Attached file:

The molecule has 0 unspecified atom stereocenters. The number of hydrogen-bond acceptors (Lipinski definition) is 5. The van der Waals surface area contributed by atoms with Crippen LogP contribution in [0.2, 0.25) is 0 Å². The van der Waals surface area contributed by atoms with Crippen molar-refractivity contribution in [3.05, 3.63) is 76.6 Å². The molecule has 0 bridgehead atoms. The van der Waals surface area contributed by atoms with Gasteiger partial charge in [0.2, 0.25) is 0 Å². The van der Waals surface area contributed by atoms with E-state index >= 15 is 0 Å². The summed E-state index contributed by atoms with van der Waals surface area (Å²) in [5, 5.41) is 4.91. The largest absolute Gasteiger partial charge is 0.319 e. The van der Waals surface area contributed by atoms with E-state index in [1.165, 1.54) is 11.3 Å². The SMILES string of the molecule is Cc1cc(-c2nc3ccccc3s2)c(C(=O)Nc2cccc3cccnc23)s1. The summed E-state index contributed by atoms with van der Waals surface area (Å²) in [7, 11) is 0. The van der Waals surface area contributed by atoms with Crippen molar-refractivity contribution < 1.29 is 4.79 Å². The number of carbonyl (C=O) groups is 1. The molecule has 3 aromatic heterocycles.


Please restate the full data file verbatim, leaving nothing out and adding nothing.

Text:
The molecule has 0 unspecified atom stereocenters. The number of hydrogen-bond acceptors (Lipinski definition) is 5. The van der Waals surface area contributed by atoms with Crippen LogP contribution in [0.2, 0.25) is 0 Å². The van der Waals surface area contributed by atoms with Crippen molar-refractivity contribution in [3.05, 3.63) is 76.6 Å². The molecule has 0 bridgehead atoms. The van der Waals surface area contributed by atoms with Gasteiger partial charge in [0.2, 0.25) is 0 Å². The van der Waals surface area contributed by atoms with E-state index >= 15 is 0 Å². The summed E-state index contributed by atoms with van der Waals surface area (Å²) in [5, 5.41) is 4.91. The largest absolute Gasteiger partial charge is 0.319 e. The van der Waals surface area contributed by atoms with E-state index in [1.165, 1.54) is 11.3 Å². The SMILES string of the molecule is Cc1cc(-c2nc3ccccc3s2)c(C(=O)Nc2cccc3cccnc23)s1. The summed E-state index contributed by atoms with van der Waals surface area (Å²) in [7, 11) is 0. The van der Waals surface area contributed by atoms with Crippen molar-refractivity contribution < 1.29 is 4.79 Å². The number of carbonyl (C=O) groups is 1. The molecule has 3 aromatic heterocycles.